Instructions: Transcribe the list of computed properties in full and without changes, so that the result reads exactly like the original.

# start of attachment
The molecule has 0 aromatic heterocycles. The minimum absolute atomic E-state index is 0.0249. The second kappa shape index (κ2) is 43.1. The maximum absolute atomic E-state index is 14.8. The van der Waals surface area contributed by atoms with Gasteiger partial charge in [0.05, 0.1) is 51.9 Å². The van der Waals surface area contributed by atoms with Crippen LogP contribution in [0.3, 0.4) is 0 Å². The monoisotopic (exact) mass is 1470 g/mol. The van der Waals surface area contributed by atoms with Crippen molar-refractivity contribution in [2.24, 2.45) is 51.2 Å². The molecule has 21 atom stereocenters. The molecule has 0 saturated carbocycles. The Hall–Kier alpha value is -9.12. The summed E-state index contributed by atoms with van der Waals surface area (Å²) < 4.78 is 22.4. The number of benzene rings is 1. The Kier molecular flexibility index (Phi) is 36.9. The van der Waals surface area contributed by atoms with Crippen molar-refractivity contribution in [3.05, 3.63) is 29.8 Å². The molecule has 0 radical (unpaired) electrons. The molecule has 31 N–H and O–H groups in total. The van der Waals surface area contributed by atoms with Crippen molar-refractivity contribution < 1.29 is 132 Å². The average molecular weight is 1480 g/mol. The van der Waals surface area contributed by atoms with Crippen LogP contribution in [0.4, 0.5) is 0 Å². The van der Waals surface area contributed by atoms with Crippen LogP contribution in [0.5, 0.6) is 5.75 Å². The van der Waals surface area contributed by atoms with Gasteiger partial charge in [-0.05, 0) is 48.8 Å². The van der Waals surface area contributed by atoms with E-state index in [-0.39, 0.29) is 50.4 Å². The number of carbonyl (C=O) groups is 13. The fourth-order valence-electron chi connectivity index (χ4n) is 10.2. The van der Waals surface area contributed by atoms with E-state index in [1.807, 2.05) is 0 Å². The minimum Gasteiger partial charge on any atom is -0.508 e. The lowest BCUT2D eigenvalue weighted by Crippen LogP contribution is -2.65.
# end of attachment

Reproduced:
The molecule has 0 aromatic heterocycles. The minimum absolute atomic E-state index is 0.0249. The second kappa shape index (κ2) is 43.1. The maximum absolute atomic E-state index is 14.8. The van der Waals surface area contributed by atoms with Gasteiger partial charge in [0.05, 0.1) is 51.9 Å². The van der Waals surface area contributed by atoms with Crippen LogP contribution in [0.3, 0.4) is 0 Å². The monoisotopic (exact) mass is 1470 g/mol. The van der Waals surface area contributed by atoms with Crippen molar-refractivity contribution in [2.24, 2.45) is 51.2 Å². The molecule has 21 atom stereocenters. The molecule has 0 saturated carbocycles. The Hall–Kier alpha value is -9.12. The summed E-state index contributed by atoms with van der Waals surface area (Å²) < 4.78 is 22.4. The number of benzene rings is 1. The Kier molecular flexibility index (Phi) is 36.9. The van der Waals surface area contributed by atoms with Crippen molar-refractivity contribution in [3.05, 3.63) is 29.8 Å². The molecule has 0 radical (unpaired) electrons. The molecule has 31 N–H and O–H groups in total. The van der Waals surface area contributed by atoms with Crippen molar-refractivity contribution < 1.29 is 132 Å². The average molecular weight is 1480 g/mol. The van der Waals surface area contributed by atoms with Crippen LogP contribution in [0.4, 0.5) is 0 Å². The van der Waals surface area contributed by atoms with Crippen LogP contribution in [0.5, 0.6) is 5.75 Å². The van der Waals surface area contributed by atoms with Gasteiger partial charge in [-0.05, 0) is 48.8 Å². The van der Waals surface area contributed by atoms with E-state index in [-0.39, 0.29) is 50.4 Å². The number of carbonyl (C=O) groups is 13. The fourth-order valence-electron chi connectivity index (χ4n) is 10.2. The van der Waals surface area contributed by atoms with E-state index in [1.807, 2.05) is 0 Å². The minimum Gasteiger partial charge on any atom is -0.508 e. The lowest BCUT2D eigenvalue weighted by Crippen LogP contribution is -2.65.